When it comes to hip-hop history, Talib Kweli and Jasmin Leigh have been holding it down in a major way with their People’s Party podcast. In the latest episode, the pair recently connected with DJ Clark Kent (who produced three tracks on Jay-Z’s Reasonable Doubt), who shared a few key insights about his early days working with Biggs, Dame Dash, and a still-hustling Jay-Z.

DJ Clark Kent

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When asked about the process of convincing a young Jay-Z to give up hustling in favor of pursuing a rap career, Clark Kent has a chuckle. “Everybody who was a part of Roc-a-Fella in the very-very-very beginning overlapped,” he reflects, alluding to the two worlds of hip-hop and hustling. “Biggs overlapped, Dame overlapped. Jay overlapped. It’s just I’m out there going No. Make this rap shit. You have to understand, I had a job at a rap company very young. I was like no. We gotta do this instead.”

“I got there, and two days later I’m trying to find [Jaz-O] and Jay-Z,” he continues. “Like no, we gotta do this. Because they’re the first rappers I thought should have a record deal. I went looking for them, and it took a while to find them, but it was we need to be doing this. I just didn’t want to die, I didn’t want to go to jail. I wanted things to be going better. And I didn’t want them to go to jail.”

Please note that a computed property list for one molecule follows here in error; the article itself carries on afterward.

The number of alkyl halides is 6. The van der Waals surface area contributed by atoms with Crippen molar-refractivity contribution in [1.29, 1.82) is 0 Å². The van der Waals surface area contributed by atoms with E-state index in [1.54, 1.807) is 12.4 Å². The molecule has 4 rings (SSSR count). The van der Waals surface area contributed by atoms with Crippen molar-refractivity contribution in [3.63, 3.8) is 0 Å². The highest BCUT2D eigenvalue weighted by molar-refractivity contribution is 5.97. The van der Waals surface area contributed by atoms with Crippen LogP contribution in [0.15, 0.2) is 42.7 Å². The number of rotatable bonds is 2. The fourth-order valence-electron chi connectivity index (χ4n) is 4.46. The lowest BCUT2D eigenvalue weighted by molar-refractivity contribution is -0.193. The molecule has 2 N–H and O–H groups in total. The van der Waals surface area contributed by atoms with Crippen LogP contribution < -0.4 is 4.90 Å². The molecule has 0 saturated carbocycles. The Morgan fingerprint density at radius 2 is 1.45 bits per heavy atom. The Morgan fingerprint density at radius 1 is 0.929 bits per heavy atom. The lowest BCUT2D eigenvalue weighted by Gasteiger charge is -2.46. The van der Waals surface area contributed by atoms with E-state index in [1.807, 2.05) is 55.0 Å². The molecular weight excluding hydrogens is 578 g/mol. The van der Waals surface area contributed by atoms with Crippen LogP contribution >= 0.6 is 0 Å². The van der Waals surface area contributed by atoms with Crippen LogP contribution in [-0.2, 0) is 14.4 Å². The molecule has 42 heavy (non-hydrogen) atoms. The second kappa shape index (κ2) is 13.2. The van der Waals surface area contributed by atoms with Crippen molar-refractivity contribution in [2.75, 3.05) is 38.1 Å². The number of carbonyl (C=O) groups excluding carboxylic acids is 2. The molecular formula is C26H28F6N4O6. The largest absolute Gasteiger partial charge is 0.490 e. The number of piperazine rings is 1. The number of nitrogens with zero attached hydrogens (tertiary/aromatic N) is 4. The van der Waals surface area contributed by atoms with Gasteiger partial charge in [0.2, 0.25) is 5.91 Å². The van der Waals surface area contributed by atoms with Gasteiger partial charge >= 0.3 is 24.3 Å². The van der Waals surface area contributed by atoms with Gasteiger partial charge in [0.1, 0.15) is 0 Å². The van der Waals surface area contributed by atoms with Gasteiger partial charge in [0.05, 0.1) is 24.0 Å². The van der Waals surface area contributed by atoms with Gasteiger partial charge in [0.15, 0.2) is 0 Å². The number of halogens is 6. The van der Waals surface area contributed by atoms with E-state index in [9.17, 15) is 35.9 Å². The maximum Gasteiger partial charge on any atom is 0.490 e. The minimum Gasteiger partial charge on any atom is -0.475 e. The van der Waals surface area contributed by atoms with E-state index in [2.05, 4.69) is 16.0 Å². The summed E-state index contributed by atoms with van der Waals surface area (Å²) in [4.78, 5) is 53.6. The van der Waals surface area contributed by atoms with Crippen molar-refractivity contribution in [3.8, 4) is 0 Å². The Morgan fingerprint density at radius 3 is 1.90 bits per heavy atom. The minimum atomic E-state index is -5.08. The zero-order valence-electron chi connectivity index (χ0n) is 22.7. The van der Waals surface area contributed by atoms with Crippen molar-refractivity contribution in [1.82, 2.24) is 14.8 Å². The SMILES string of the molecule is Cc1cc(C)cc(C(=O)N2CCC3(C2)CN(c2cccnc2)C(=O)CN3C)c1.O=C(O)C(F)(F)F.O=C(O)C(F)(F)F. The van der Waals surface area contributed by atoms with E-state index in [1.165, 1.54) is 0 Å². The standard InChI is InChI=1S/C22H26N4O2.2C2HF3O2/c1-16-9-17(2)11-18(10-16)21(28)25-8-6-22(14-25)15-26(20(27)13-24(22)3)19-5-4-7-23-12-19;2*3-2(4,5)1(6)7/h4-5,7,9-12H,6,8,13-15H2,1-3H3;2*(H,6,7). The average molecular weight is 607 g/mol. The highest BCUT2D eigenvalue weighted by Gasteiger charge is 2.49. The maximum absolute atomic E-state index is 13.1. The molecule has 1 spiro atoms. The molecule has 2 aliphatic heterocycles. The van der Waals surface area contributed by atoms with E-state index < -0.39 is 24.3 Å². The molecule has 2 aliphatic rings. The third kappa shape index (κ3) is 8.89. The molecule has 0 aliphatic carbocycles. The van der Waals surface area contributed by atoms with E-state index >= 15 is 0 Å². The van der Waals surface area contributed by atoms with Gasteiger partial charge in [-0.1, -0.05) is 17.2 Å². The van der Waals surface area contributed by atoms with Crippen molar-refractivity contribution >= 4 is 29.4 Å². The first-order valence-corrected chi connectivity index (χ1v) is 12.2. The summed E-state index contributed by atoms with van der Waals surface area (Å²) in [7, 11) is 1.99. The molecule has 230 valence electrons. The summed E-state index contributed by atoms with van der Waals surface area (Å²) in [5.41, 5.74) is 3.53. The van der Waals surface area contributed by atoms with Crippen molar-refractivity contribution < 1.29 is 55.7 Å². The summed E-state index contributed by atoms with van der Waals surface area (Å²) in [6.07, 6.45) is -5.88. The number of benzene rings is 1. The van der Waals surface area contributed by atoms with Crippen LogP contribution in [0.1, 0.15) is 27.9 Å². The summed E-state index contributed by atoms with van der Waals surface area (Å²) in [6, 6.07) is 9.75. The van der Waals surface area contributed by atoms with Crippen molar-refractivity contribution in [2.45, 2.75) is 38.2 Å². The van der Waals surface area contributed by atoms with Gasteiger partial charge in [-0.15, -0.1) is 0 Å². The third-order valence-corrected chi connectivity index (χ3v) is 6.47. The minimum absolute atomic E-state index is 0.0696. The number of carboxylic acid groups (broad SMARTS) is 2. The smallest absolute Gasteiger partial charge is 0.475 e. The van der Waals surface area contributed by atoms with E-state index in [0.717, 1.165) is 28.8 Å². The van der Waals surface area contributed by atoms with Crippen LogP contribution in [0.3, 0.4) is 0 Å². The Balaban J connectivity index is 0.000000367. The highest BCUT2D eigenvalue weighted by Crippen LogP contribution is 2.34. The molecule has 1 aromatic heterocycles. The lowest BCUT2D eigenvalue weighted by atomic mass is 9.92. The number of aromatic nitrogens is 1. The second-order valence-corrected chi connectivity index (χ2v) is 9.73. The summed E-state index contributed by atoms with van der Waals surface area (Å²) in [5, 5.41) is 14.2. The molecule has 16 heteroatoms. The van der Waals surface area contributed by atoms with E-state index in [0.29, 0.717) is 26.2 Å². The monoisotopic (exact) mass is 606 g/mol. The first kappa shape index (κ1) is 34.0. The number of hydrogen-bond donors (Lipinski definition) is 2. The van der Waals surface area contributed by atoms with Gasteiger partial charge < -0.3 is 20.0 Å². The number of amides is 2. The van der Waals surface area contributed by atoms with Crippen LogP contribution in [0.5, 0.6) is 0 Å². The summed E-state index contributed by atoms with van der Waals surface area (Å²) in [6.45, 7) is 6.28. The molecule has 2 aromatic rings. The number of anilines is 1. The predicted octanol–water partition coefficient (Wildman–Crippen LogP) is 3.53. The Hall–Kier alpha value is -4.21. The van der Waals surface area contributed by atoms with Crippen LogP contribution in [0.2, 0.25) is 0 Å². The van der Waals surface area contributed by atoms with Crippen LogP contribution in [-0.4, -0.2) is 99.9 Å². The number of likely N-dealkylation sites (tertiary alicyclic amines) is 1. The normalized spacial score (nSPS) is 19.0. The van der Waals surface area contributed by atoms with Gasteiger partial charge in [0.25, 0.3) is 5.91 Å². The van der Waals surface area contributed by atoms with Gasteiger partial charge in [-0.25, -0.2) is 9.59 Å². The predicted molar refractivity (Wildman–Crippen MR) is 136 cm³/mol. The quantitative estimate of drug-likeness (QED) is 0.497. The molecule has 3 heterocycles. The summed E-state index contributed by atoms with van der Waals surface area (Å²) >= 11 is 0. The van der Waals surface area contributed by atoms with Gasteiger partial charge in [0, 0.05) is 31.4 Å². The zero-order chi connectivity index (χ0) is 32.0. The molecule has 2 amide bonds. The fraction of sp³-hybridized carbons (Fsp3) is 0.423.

DJ Clark Kent Jay-Z

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“They had actual true talent,” praises Clark. “I been around some people who rap, and I’m like yeah, I’m cool. I been around some people who sing, I’m like yeah, I’m cool. When I heard Jay and Jaz the first time, when we was all teenagers, I was like — that’s some other shit.” When Jasmin Leigh inquires about when the decision was made to stop hustling, Kent draws up a frame of reference. “I think right about the time Reasonable Doubt dropped. It was like oh shit, it’s working. The thing was, [Jay] was going to retire. I was the only one who knew he wasn’t retiring. He’s way too talented and it’s not going to be enough.”

“He was doing way too well before rap,” he continues. “This rap thing was going to do fine, but it’s not going to do as well in the beginning. But it’s just way too easy for him. They all believed that it would just be one album, and we’d laugh at everyone. I’m the only one telling people around me ‘it’s not going to be one album.'”

For more from DJ Clark Kent, including a bit of history about the creation of Jay and Big’s “Brooklyn’s Finest,” be sure to catch the full episode of Talib Kweli‘s People’s Party below.